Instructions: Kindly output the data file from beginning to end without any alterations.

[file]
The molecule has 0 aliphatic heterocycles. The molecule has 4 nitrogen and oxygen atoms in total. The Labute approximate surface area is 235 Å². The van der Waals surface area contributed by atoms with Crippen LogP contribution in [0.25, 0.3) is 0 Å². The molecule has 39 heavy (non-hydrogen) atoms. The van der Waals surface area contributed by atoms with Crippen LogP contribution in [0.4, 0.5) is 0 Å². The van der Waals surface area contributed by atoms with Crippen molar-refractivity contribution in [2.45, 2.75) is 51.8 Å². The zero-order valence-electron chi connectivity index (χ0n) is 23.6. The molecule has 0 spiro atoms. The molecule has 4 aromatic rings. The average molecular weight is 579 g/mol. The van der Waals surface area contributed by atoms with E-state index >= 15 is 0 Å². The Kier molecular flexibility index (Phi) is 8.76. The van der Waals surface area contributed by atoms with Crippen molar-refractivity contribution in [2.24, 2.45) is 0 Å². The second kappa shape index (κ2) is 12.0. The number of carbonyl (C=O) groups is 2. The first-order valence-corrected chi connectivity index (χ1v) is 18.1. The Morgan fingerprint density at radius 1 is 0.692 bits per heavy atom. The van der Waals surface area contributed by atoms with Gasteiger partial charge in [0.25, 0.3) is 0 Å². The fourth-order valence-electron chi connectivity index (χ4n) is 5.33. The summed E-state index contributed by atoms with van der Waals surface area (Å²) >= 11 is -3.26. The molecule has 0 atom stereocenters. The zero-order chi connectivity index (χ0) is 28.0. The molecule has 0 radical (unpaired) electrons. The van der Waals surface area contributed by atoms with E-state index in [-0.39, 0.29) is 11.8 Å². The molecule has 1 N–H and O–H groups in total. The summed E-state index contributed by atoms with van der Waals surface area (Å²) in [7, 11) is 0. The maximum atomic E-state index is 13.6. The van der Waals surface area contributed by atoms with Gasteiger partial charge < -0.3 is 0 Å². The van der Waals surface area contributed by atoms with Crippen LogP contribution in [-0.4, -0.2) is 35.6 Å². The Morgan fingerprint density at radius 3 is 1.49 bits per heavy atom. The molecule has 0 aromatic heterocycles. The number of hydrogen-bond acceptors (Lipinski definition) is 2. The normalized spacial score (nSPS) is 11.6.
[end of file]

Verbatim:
The molecule has 0 aliphatic heterocycles. The molecule has 4 nitrogen and oxygen atoms in total. The Labute approximate surface area is 235 Å². The van der Waals surface area contributed by atoms with Crippen LogP contribution in [0.25, 0.3) is 0 Å². The molecule has 39 heavy (non-hydrogen) atoms. The van der Waals surface area contributed by atoms with Crippen LogP contribution in [0.4, 0.5) is 0 Å². The van der Waals surface area contributed by atoms with Crippen molar-refractivity contribution in [2.45, 2.75) is 51.8 Å². The zero-order valence-electron chi connectivity index (χ0n) is 23.6. The molecule has 0 spiro atoms. The molecule has 4 aromatic rings. The average molecular weight is 579 g/mol. The van der Waals surface area contributed by atoms with E-state index >= 15 is 0 Å². The Kier molecular flexibility index (Phi) is 8.76. The van der Waals surface area contributed by atoms with Crippen molar-refractivity contribution in [2.24, 2.45) is 0 Å². The second kappa shape index (κ2) is 12.0. The number of carbonyl (C=O) groups is 2. The first-order valence-corrected chi connectivity index (χ1v) is 18.1. The Morgan fingerprint density at radius 1 is 0.692 bits per heavy atom. The van der Waals surface area contributed by atoms with Gasteiger partial charge in [0.25, 0.3) is 0 Å². The fourth-order valence-electron chi connectivity index (χ4n) is 5.33. The summed E-state index contributed by atoms with van der Waals surface area (Å²) >= 11 is -3.26. The molecule has 0 atom stereocenters. The zero-order chi connectivity index (χ0) is 28.0. The molecule has 0 radical (unpaired) electrons. The van der Waals surface area contributed by atoms with E-state index in [-0.39, 0.29) is 11.8 Å². The molecule has 1 N–H and O–H groups in total. The summed E-state index contributed by atoms with van der Waals surface area (Å²) in [7, 11) is 0. The maximum atomic E-state index is 13.6. The van der Waals surface area contributed by atoms with Gasteiger partial charge < -0.3 is 0 Å². The van der Waals surface area contributed by atoms with Crippen LogP contribution in [-0.4, -0.2) is 35.6 Å². The Morgan fingerprint density at radius 3 is 1.49 bits per heavy atom. The molecule has 0 aromatic heterocycles. The number of hydrogen-bond acceptors (Lipinski definition) is 2. The normalized spacial score (nSPS) is 11.6.